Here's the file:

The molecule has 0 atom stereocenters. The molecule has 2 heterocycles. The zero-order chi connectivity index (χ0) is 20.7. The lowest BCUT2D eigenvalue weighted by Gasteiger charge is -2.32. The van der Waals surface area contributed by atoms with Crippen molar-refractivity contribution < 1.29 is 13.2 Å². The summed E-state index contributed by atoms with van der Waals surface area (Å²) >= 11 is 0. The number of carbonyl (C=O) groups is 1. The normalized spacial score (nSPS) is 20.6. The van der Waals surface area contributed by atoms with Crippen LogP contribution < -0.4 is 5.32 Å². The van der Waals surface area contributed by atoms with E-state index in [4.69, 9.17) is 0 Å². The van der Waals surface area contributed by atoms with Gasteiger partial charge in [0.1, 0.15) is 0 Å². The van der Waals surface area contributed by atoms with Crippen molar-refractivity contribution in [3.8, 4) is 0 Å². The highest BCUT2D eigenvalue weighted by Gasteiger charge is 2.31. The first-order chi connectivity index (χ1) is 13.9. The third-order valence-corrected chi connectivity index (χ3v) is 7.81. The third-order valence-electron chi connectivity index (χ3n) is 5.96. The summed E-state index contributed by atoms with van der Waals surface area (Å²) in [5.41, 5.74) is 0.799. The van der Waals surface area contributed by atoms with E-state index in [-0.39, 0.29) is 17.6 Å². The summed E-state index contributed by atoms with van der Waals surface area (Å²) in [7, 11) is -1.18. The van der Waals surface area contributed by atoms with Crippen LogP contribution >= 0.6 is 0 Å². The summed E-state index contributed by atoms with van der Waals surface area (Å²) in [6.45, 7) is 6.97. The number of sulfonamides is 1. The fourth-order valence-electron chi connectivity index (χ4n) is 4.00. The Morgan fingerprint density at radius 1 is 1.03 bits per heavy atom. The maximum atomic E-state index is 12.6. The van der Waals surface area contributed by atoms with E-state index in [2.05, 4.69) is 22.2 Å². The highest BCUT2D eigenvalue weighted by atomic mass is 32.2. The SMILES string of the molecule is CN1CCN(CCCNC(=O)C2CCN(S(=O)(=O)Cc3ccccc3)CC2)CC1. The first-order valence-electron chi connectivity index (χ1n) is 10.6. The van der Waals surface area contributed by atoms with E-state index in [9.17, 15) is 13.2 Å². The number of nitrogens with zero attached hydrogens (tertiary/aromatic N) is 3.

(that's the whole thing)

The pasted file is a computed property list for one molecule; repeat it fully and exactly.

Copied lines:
The molecule has 0 atom stereocenters. The molecule has 2 heterocycles. The zero-order chi connectivity index (χ0) is 20.7. The lowest BCUT2D eigenvalue weighted by Gasteiger charge is -2.32. The van der Waals surface area contributed by atoms with Crippen molar-refractivity contribution < 1.29 is 13.2 Å². The summed E-state index contributed by atoms with van der Waals surface area (Å²) >= 11 is 0. The number of carbonyl (C=O) groups is 1. The normalized spacial score (nSPS) is 20.6. The van der Waals surface area contributed by atoms with Crippen LogP contribution < -0.4 is 5.32 Å². The van der Waals surface area contributed by atoms with E-state index in [4.69, 9.17) is 0 Å². The van der Waals surface area contributed by atoms with Gasteiger partial charge in [0.1, 0.15) is 0 Å². The van der Waals surface area contributed by atoms with Crippen molar-refractivity contribution in [3.8, 4) is 0 Å². The highest BCUT2D eigenvalue weighted by Gasteiger charge is 2.31. The first-order chi connectivity index (χ1) is 13.9. The third-order valence-corrected chi connectivity index (χ3v) is 7.81. The third-order valence-electron chi connectivity index (χ3n) is 5.96. The summed E-state index contributed by atoms with van der Waals surface area (Å²) in [5.41, 5.74) is 0.799. The van der Waals surface area contributed by atoms with E-state index in [-0.39, 0.29) is 17.6 Å². The summed E-state index contributed by atoms with van der Waals surface area (Å²) in [7, 11) is -1.18. The van der Waals surface area contributed by atoms with Crippen LogP contribution >= 0.6 is 0 Å². The summed E-state index contributed by atoms with van der Waals surface area (Å²) in [6.45, 7) is 6.97. The number of sulfonamides is 1. The fourth-order valence-electron chi connectivity index (χ4n) is 4.00. The Morgan fingerprint density at radius 1 is 1.03 bits per heavy atom. The maximum atomic E-state index is 12.6. The van der Waals surface area contributed by atoms with E-state index in [2.05, 4.69) is 22.2 Å². The highest BCUT2D eigenvalue weighted by atomic mass is 32.2. The SMILES string of the molecule is CN1CCN(CCCNC(=O)C2CCN(S(=O)(=O)Cc3ccccc3)CC2)CC1. The first-order valence-electron chi connectivity index (χ1n) is 10.6. The van der Waals surface area contributed by atoms with E-state index in [9.17, 15) is 13.2 Å². The number of nitrogens with zero attached hydrogens (tertiary/aromatic N) is 3.